Home Brew Forums > Recipe Database > HomeBrewTalk.com Recipe Database > Stout > All-Grain - Ode To Arthur, Irish Stout (Guinness Clone)

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Old 05-06-2010, 01:49 AM   #151
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I don't think you need to add grain for the souring, just let it sit out and sour, then boil it and add it to the finished beer. You might get more consistent results by adding a lactobacillus culture to the wort that you want to sour. I've heard that Guinness uses about 10% soured wort, but I don't know if that's accurate or not. You could also just add some lactic acid to the finished product, homebrew stores sell it for wine I think. If you search this thread, we have talked about it.

Some of the hop flavor could still come through, but it will die off over time after you've bottled it anyway.

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Old 05-06-2010, 06:02 AM   #152
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Thanks for the tips, I had just read somewhere that adding a small amount of grain will help introduce the bugs needed to sour the wort faster.

I will be kegging and using beer gas, so it won't be bottled. But I think I will give the nugget a try and just be conservative with them. If it doesn't come out just like Guinness because of that, I bet it still comes out tasty.

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Old 05-06-2010, 06:30 AM   #153
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Ah well however you store it, the hop flavor and aroma will diminish considerably over time.

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Old 05-07-2010, 08:08 PM   #154
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Originally Posted by Myrdhyn View Post
Checked my gravity at 1.015 tonight. Hoping it drops a few more points of the next two days, about to raise the temp in the brew closet to around 70* and hold it there. Then (if the weather stays cool) I'll crash chill it in the garage for a few days.

The flat hydrometer sample is already the best damn beer I've ever brewed. Can't wait for it to hit the keg. Thanks BierMuncher.
Well, I just sampled this again the other day after a few months of aging and about a month on gas, HOLY WOW, is this good. It's also the first beer I've brewed that someone else has tasted and said to me, "YOU brewed this????" Since I've got several friends that like stout, I'm thinking this will be constantly in rotation (with full credit to da Muncher), possibly with a bit more roasted barley.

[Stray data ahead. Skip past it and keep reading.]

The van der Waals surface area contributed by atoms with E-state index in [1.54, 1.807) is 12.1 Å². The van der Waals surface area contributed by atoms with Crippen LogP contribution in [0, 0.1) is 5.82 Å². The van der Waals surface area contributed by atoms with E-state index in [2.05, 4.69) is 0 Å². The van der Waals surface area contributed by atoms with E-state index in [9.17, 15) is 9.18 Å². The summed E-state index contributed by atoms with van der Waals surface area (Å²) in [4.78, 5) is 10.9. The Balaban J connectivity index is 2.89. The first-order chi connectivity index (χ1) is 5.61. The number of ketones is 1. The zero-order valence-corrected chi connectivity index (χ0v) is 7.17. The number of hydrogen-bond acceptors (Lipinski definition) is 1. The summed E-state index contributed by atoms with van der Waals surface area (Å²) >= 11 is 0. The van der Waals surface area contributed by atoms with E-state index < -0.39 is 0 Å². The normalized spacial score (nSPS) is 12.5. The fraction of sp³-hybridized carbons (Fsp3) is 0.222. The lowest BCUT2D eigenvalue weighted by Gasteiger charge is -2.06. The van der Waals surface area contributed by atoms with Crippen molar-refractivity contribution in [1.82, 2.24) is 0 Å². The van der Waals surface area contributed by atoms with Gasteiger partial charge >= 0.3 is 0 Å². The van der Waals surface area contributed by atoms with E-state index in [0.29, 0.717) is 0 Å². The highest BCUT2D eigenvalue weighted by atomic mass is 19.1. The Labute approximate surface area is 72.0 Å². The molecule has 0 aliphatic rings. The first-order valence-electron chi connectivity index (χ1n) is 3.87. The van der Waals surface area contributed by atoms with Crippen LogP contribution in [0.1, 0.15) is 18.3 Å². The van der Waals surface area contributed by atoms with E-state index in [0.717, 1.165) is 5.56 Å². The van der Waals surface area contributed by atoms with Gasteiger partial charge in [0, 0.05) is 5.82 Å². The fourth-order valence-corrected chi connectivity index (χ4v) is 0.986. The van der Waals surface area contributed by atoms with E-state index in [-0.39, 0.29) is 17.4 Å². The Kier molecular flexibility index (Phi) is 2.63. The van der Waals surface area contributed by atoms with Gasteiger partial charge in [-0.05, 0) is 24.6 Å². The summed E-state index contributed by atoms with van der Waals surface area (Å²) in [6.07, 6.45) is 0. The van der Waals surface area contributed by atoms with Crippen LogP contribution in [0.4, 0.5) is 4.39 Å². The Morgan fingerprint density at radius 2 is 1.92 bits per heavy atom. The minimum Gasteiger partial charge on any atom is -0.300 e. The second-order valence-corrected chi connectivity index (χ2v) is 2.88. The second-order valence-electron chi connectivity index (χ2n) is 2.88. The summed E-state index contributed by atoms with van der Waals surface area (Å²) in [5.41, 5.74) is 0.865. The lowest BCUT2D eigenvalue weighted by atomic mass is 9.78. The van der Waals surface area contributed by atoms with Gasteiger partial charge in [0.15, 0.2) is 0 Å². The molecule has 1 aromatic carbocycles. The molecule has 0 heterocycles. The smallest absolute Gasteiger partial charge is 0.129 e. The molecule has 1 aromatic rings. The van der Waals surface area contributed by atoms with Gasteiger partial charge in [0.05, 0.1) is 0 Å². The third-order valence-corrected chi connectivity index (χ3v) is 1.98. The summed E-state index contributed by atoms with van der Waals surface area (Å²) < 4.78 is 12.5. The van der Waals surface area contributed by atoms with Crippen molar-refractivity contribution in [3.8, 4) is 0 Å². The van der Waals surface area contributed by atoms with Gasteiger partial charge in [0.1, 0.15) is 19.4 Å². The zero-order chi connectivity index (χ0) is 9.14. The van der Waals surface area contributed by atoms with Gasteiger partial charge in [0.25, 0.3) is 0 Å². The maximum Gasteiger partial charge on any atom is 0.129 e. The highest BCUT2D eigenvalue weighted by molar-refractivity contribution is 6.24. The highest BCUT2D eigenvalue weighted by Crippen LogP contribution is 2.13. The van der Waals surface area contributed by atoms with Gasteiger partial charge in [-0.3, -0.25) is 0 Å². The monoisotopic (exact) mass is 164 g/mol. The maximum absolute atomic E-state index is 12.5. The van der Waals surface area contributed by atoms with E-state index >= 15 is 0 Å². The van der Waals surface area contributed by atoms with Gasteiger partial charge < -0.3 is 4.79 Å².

Interestingly on top of the usual roasty stout goodness, there are some definite vanilla notes developing in the middle of the palate. I'm loving it, every drop is glorious.

edit: Beirmuncher, if you were going to give this just a hint more sourness and a bit more roastiness without going overboard, how much more of each grain would you add to a 10g batch?
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Old 05-07-2010, 08:42 PM   #155
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Quote:
Originally Posted by Myrdhyn View Post
Well, I just sampled this again the other day after a few months of aging and about a month on gas, HOLY WOW, is this good. It's also the first beer I've brewed that someone else has tasted and said to me, "YOU brewed this????" Since I've got several friends that like stout, I'm thinking this will be constantly in rotation (with full credit to da Muncher), possibly with a bit more roasted barley.

Interestingly on top of the usual roasty stout goodness, there are some definite vanilla notes developing in the middle of the palate. I'm loving it, every drop is glorious.

edit: Beirmuncher, if you were going to give this just a hint more sourness and a bit more roastiness without going overboard, how much more of each grain would you add to a 10g batch?
Instead of increasing any one particular grain, I'd be more tempted to take some of your current batch and bottle it (or buy a commercial bottle or two) and then about a week before you brew another batch, allow the beer to sour. I haven't done it, but that is a pretty standard practice for trying to get that unique souring from beers like Guinness.
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Old 05-07-2010, 08:49 PM   #156
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That's interesting. I hadn't thought about going that route. My only issue with it is I have no idea how to go about souring it in an appropriate way. It seems like if you just left it open, it would oxidize in a major kind of way.

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Old 05-07-2010, 09:40 PM   #157
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just tasted my sample at 1.011.

My Goodness....My Guinness!

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Old 05-23-2010, 11:06 PM   #158
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Need a "for knowledge" clarification. I read through all of this in the autumn and glanced over it now, is this a recipe for the Guinness Extra Stout or the Guinness Draught? I ordered it from Brewmasters warehouse and they describe it as the draught. just wondering, I like both either way.
Ben

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Old 05-24-2010, 12:23 AM   #159
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It is for the draught.

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Old 05-24-2010, 02:16 AM   #160
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brew hoperator
Thank you

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